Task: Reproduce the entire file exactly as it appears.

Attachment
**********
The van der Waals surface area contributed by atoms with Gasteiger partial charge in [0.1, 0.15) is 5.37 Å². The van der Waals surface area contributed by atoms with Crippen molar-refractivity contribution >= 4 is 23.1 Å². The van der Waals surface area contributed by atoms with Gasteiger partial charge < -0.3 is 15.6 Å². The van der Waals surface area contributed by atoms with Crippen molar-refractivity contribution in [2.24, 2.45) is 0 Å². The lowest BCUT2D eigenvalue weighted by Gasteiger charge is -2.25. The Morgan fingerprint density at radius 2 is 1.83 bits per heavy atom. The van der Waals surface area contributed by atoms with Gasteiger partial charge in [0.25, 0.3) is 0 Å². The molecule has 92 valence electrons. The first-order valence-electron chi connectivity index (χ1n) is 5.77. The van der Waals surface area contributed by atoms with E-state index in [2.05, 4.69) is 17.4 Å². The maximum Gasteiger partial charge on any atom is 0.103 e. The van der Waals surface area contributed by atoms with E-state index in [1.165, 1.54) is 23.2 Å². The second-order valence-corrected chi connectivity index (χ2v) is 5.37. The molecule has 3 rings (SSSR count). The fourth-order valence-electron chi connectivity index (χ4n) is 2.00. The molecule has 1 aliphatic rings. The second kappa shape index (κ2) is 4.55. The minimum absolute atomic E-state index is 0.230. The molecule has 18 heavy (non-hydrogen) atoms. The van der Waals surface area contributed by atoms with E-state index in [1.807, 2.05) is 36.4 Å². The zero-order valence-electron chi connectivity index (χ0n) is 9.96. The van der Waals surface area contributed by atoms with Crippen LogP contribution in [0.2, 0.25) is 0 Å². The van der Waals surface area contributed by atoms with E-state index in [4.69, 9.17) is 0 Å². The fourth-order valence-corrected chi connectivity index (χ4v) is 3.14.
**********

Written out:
The van der Waals surface area contributed by atoms with Gasteiger partial charge in [0.1, 0.15) is 5.37 Å². The van der Waals surface area contributed by atoms with Crippen molar-refractivity contribution >= 4 is 23.1 Å². The van der Waals surface area contributed by atoms with Gasteiger partial charge < -0.3 is 15.6 Å². The van der Waals surface area contributed by atoms with Crippen molar-refractivity contribution in [2.24, 2.45) is 0 Å². The lowest BCUT2D eigenvalue weighted by Gasteiger charge is -2.25. The Morgan fingerprint density at radius 2 is 1.83 bits per heavy atom. The van der Waals surface area contributed by atoms with Gasteiger partial charge in [0.25, 0.3) is 0 Å². The molecule has 92 valence electrons. The first-order valence-electron chi connectivity index (χ1n) is 5.77. The van der Waals surface area contributed by atoms with E-state index in [2.05, 4.69) is 17.4 Å². The maximum Gasteiger partial charge on any atom is 0.103 e. The van der Waals surface area contributed by atoms with E-state index in [1.165, 1.54) is 23.2 Å². The second-order valence-corrected chi connectivity index (χ2v) is 5.37. The molecule has 3 rings (SSSR count). The fourth-order valence-electron chi connectivity index (χ4n) is 2.00. The molecule has 1 aliphatic rings. The second kappa shape index (κ2) is 4.55. The minimum absolute atomic E-state index is 0.230. The molecule has 18 heavy (non-hydrogen) atoms. The van der Waals surface area contributed by atoms with E-state index in [1.807, 2.05) is 36.4 Å². The zero-order valence-electron chi connectivity index (χ0n) is 9.96. The van der Waals surface area contributed by atoms with Crippen LogP contribution in [0.2, 0.25) is 0 Å². The van der Waals surface area contributed by atoms with E-state index in [4.69, 9.17) is 0 Å². The fourth-order valence-corrected chi connectivity index (χ4v) is 3.14.